Anna Osgoodby Life + Design :: So You Want to Move to NYC :: Moving to New York City Guide --  Open Houses

Private Appointments: And then sometimes making apartment appointments is as easy as meeting your broker at the apartment or around the corner – again they are a little cautious in giving the addresses sometimes. One-on-one meetings are generally pretty quick and painless. Walk in, check out the apartment, decide if you like it, either start the application process or move on. It will generally take you a lot longer to actually get to the apartment than to see it. Even if you open every cabinet and closet don’t expect it to take more than 5-10 mins. One perk to the places being small!

Other than deciding if the apartment is going to work for you just on the basis of size and storage, here are some other things I suggest looking for or asking about.

  • Fuse Box: This seems like a weird thing to look or ask about but make sure the apartment has a fuse box in it. My second apartment didn’t have one and if I had more than my bathroom light on with my hairdryer it turned off all the lights off in my whole apartment. Oh, and I came to find out that the breaker box was locked in the basement and only the Super had access to it. Let’s just say it was a rough few months figuring out where I could dry my hair without busting the breaker. So look for this!

  • Check the Buzzer: If you’re meeting a broker at the apartment you will probably get to try out the buzzer first hand, but if not it’s worth inquiring about or testing it out. It might make you rethink living on the 5th floor of a walk-up if the buzzer doesn’t work. I learned this the hard way at my last place too – see, you guys get to benefit from all of my mistakes!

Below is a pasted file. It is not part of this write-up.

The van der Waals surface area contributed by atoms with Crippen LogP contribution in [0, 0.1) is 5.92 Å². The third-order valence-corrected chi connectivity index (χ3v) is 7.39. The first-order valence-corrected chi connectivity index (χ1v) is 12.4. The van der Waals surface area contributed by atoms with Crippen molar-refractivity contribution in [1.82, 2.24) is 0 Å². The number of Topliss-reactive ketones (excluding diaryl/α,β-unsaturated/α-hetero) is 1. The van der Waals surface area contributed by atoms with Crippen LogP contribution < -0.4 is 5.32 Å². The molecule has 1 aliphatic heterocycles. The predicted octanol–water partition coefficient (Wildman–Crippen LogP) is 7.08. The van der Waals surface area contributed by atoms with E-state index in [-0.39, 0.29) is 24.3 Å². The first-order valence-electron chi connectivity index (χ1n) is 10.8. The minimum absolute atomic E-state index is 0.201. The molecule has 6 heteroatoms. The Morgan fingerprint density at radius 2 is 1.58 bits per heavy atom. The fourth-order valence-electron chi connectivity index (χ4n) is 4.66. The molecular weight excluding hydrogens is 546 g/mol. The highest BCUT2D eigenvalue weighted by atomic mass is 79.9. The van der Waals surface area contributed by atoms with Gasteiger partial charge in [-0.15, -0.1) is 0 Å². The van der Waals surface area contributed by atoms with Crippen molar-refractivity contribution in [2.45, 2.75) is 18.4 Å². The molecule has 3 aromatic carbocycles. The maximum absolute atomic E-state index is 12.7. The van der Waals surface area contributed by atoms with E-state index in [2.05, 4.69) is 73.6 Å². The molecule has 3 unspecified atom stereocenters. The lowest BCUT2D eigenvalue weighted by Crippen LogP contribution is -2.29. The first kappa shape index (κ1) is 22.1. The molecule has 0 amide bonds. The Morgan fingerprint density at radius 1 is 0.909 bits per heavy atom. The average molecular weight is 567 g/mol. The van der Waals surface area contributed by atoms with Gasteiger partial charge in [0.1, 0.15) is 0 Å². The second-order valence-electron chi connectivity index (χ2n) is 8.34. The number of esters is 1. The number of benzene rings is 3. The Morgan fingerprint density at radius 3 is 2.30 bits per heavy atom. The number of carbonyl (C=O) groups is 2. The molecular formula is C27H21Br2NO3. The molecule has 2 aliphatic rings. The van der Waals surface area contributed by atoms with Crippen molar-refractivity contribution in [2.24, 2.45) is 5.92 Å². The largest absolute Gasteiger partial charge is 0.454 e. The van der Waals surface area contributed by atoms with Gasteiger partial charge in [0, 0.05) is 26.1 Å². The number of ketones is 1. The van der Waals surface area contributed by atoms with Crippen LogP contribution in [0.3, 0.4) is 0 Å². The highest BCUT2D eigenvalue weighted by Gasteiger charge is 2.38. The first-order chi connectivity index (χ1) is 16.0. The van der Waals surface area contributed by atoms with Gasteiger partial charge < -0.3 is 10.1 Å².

• Laundry Room: If the building has laundry in it, it’s worth stopping by the basement to check it out as well as finding out the pricing.

  • Packages: Do you see package deliveries in the lobby or by the mailboxes? Getting packages in some non doorman buildings can be tough so if you’re someone who orders online this might be important for you to find out.

  • Slanted floors: This is more of a visual thing but try and pay attention if the floors of an apartment are slanted. Because the buildings are old for the most part you might see varying degrees of slanting but pay attention to the degree. Sometimes it’s not as easy to tell when an apartment is empty so the old marble test is a good one. Or prepare to become really good friends with cardboard.

Finally, if you are working with one broker be sure to give them feedback on the apartment on what you liked or what you’d like to see in other listings. The fastest way to find an apartment you like is to be upfront. It’s the New York way ;-) Seeing apartments really is the fun part of the process though so as stressful as moving can be, try and enjoy this step! It’s certainly my favorite!